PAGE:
State tweaks CAUV formula to help farmers

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The Springfield News-Sun has continued to follow debate on a decades-old formula used to keep property taxes in check. The paper spoke to area farmers and experts about recent changes in the formula and how that might affect area farmers and residents moving forward.

The state is tweaking a decades-old formula that was designed to help farmers, but has recently led to statewide complaints as farmers’ taxes have skyrocketed.

The Current Agricultural Use Value is a roughly 40-year-old formula designed to keep taxes more palatable for farmers, and to deter them from selling their land to commercial developers. Instead, some Ohio farmers have seen their taxes double or even triple because of how the formula is calculated and an unusual farm economy that has seen record crop prices in recent years.

The changes to the CAUV program will take into consideration more recent crop data, and will eventually lead to more reasonable tax rates for those affected, said Leah Curtis, director of agricultural law for the Ohio Farm Bureau, which helped formulate the changes.

The changes to the formula, enacted late last week, will more closely tie tax values to current economic conditions, as well as more accurately value woodlands, Curtis said.

“There will probably still be increases in value and increases in taxes, but they certainly won’t be quite the burden that they would have been without these changes put in place,” Curtis said.

For example, the state farm bureau estimates cropland valuations will be about 26 percent lower, while woodland valuations will be about 54 percent lower for one type of common soil, compared to if the changes had not been implemented, Curtis said. Part of the CAUV evaluation is based on the type of soil on the property.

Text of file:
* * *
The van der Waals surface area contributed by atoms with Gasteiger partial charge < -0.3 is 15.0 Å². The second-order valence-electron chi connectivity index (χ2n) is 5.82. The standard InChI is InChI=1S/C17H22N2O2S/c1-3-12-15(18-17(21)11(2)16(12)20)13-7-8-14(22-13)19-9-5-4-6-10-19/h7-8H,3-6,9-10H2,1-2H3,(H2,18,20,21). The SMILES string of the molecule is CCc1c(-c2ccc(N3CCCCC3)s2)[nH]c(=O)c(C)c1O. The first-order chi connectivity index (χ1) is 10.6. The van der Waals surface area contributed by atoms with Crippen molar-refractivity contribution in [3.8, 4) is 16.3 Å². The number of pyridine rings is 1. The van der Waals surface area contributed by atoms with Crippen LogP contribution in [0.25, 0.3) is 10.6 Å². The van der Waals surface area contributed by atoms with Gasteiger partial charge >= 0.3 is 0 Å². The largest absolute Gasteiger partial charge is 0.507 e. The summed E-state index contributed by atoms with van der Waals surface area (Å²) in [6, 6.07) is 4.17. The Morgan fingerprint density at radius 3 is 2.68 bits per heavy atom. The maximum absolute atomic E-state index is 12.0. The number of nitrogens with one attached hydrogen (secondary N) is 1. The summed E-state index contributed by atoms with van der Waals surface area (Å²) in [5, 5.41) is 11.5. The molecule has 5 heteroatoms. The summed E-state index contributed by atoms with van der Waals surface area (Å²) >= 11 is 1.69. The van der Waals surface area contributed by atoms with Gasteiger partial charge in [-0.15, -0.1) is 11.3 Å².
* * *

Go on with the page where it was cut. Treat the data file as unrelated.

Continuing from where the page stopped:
Those projections apply only to the property valuations, and not the overall tax amount, which can be impacted by local millage rates and other factors.

The changes will be in place in time for the state’s 2015 reappraisals and updates, Curtis said. Clark, Champaign and Logan counties will all be re-evaluated in 2016, he added.

While he wasn’t aware of the specifics, the changes should help, said Tom Tullis, a local farmer and a member of the Champaign County Fair Board. Many farmers in both Clark and Champaign counties saw their taxes double, and in some cases triple after the most recent assessment.

“I’m not saying it will correct all evils, but it sure helps,” Tullis said.

The formula will remain intact, but the changes will allow more recent data to be taken into account when calculating rates, said Shelley Wilson, executive administrator of the Tax Equalization Division of the Ohio Department of Taxation.

“None of them are structural changes to the formula,” Wilson said. “What they are is basically changes that allow us to collect more current economic information so that use values are as closely tied to current farm income as it can be within the structure of our formula.”

Jim Timmons, a Clark County farmer who grows corn and soybeans on about 2,000 acres of land in Springfield and Green townships., said he saw his taxes at least double. Other issues, like school levies, also contributed to the increase, Timmons said. But the CAUV’s affect is important because many farmers statewide would struggle to break even if something wasn’t done to ease the higher tax burden, Timmons said.

Some of Timmons’ property was taxed at between $25 to $30 per acre in the past, but has recently risen to as much as $70 per acre, he said.

Farmers knew farm values and taxes would rise due to high crop prices in recent years, Timmons said. But the steep tax increases, combined with crop prices that have since fallen, put many farmers into an unmanageable situation, he said.

“You can’t stay in farming for long when you make less than what your bills are,” Timmons said.

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